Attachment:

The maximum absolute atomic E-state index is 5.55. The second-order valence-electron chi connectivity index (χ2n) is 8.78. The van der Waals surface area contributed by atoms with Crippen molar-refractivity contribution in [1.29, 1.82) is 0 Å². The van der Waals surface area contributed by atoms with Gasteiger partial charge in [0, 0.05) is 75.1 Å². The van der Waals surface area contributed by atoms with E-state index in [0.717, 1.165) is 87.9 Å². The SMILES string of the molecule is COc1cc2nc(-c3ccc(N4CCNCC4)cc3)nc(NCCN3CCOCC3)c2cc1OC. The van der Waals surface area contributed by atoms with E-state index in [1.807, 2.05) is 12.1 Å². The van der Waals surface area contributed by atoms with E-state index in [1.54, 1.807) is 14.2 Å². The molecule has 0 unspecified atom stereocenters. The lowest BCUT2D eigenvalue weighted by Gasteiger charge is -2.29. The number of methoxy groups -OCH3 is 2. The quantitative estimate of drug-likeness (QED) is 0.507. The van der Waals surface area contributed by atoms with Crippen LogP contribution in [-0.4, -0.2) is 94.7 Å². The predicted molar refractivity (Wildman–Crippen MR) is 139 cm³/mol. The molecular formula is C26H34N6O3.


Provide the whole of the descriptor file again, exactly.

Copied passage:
The maximum absolute atomic E-state index is 5.55. The second-order valence-electron chi connectivity index (χ2n) is 8.78. The van der Waals surface area contributed by atoms with Crippen molar-refractivity contribution in [1.29, 1.82) is 0 Å². The van der Waals surface area contributed by atoms with Gasteiger partial charge in [0, 0.05) is 75.1 Å². The van der Waals surface area contributed by atoms with E-state index in [0.717, 1.165) is 87.9 Å². The SMILES string of the molecule is COc1cc2nc(-c3ccc(N4CCNCC4)cc3)nc(NCCN3CCOCC3)c2cc1OC. The van der Waals surface area contributed by atoms with E-state index in [1.807, 2.05) is 12.1 Å². The van der Waals surface area contributed by atoms with E-state index in [1.54, 1.807) is 14.2 Å². The molecule has 0 unspecified atom stereocenters. The lowest BCUT2D eigenvalue weighted by Gasteiger charge is -2.29. The number of methoxy groups -OCH3 is 2. The quantitative estimate of drug-likeness (QED) is 0.507. The van der Waals surface area contributed by atoms with Crippen LogP contribution in [-0.4, -0.2) is 94.7 Å². The predicted molar refractivity (Wildman–Crippen MR) is 139 cm³/mol. The molecular formula is C26H34N6O3.